Military Monday – Researching your Ancestors

Following up on last Monday’s post on The War of 1812, I want to expand a little on some of the things I learned in Peggy Clemens Lauritzen’s webinar The War of 1812 – America’s “Forgotten” War.  I also want to give you a list of some of my favorite sites for military information.  All of these sources are free, of course.

Peggy gave a great overview of the major battles of the war, and she pointed out many places to look for records.  She especially encouraged us to look at County Histories to find military lists and other local information about our ancestors.  Familysearch.org wiki was another source she highly recommended, U.S. Military Records.

Another research aid that Peggy uses is a great idea:  a spreadsheet of ancestors who served in the military.  She has all military events as columns, across the top (French & Indian War, Revolutionary War, War of 1812, etc). She lists ancestors/family members down the left side, as rows.  She fills in all the information she knows for each person, such as the name of the Battle, the Regiment, the pension file, and if the person died.  Here is a rough first draft for some of my ancestors (click on the spreadsheet to see it enlarged):

This is a great way to keep track of the data that you have collected, and to see any holes that you have, research that still needs to be done.  As you can see, I have also listed research I want to do.  For example, I know that David Stewart had a land warrant for 902 ½ acres recorded on 21 Oct 1783.  He served in the 1st Light Dragoons 1777-1778 and I need to find out if this warrant is a bounty for that service.

You can go through your list of family members and identify which ones were of an age to have served in which wars.  Or, if you’re not quite ready for that level of investigation, you can simply add a person to the list as you find information for them.  I am creating a spreadsheet for my direct line ancestors which shows their ages during each war.  It shows their age at the beginning and end of each war if they were over 10.  By color coding it, I can easily see who I need to investigate.

Here are some sites that I especially like:
Southern Campaign Revolutionary War Pension Statements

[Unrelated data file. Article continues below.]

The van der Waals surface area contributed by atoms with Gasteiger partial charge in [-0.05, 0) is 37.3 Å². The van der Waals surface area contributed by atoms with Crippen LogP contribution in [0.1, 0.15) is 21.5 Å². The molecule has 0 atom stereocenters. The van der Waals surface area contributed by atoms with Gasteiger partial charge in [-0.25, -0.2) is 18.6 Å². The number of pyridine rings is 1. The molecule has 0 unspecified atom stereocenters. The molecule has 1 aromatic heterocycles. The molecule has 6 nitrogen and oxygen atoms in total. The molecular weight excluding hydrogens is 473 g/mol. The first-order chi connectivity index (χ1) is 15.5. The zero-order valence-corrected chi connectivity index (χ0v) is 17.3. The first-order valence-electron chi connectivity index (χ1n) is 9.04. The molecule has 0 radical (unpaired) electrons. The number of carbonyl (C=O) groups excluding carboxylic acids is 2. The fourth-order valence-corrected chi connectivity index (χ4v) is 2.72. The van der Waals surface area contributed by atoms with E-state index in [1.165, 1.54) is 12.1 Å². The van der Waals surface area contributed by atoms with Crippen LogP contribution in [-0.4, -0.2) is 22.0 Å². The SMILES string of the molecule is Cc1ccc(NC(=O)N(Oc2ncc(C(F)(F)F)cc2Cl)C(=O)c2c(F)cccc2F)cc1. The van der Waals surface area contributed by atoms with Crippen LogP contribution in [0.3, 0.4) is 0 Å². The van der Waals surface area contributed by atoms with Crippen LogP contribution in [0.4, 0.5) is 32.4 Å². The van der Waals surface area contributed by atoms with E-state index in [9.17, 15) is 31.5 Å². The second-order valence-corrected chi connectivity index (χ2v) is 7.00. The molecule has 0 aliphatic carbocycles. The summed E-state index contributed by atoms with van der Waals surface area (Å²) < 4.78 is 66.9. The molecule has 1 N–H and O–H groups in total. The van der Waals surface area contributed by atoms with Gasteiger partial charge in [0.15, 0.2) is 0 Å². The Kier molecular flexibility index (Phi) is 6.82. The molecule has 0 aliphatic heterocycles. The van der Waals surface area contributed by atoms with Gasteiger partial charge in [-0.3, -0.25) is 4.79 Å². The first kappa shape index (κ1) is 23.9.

http://revwarapps.org/index.htm
Jacob Martin, my 4th great grandfather, served from North Carolina and his pension application is found here.  The amount of information that it gives not only on his service and his residences but also on his siblings is invaluable.  Ideally, I would like to see the original, but for now, I can use this free source.

Civil War Diaries & Letters Transcription Project
http://digital.lib.uiowa.edu/cwd/transcripts.html
Take some time to read these first-hand accounts of soldiers’ lives in the Civil War.  Wendell Dorn Wiltsie wrote three diaries which are in this collection.  His entries describing the battle injury and subsequent death of his brother, captain of the company, are heartbreaking in their simplicity.  The change in tone of his writing throughout the war, the dirt on the pages, his pride in voting for Abraham Lincoln, all of these entries transport us to another world. My own connection to Wendell makes these diaries that much more special:  Wendell’s mother, Rachel Dorn Wiltsie, was the second cousin of my 3rd great grandmother, Rachel Dorn French.

US Dept of Veterans’ Affairs Nationwide Gravesite Locator
http://gravelocator.cem.va.gov/j2ee/servlet/NGL_v1
Enter a name and find out where your ancestor is buried as well as information about his service.  See a map of the cemetery.  Spouses may be buried there as well.

National Park Service
http://www.nps.gov/revwar/about_the_revolution/overview.html
http://www.nps.gov/history/1812/
http://www.nps.gov/civilwar/index.htm
Explore these links to find out great details about the Revolutionary War, the War of 1812 and the Civil War.  Be sure to click on “Stories,” “People” and “Places.”  For example in the Civil War under Stories, there is a section called “The Ordeal of the Border States.”  This includes information about the Springfield, Missouri, area, including the Battle of Wilson’s Creek, which was so important in the lives of my gg grandfather Jay Lansing French and his brother J Schuyler French [if you missed it, see Schuyler’s letter in the newspaper.]  Also be sure to take your time with the “Soldiers and Sailors Database” found in the Civil War section; it has 6.3 million records.

Don’t forget that War of 1812 records are free on fold3.com until the end of the month.  Only about 3% of the pension files are online at this time, however.  Other publications include Letters Received By The Adjutant General, 1805-181; War of 1812 Prize Cases, Southern District Court, NY; and War of 1812 Service Records for Lake Erie and for Mississippi.

All of this should keep you busy for quite some time, and all within your recessionary budget!

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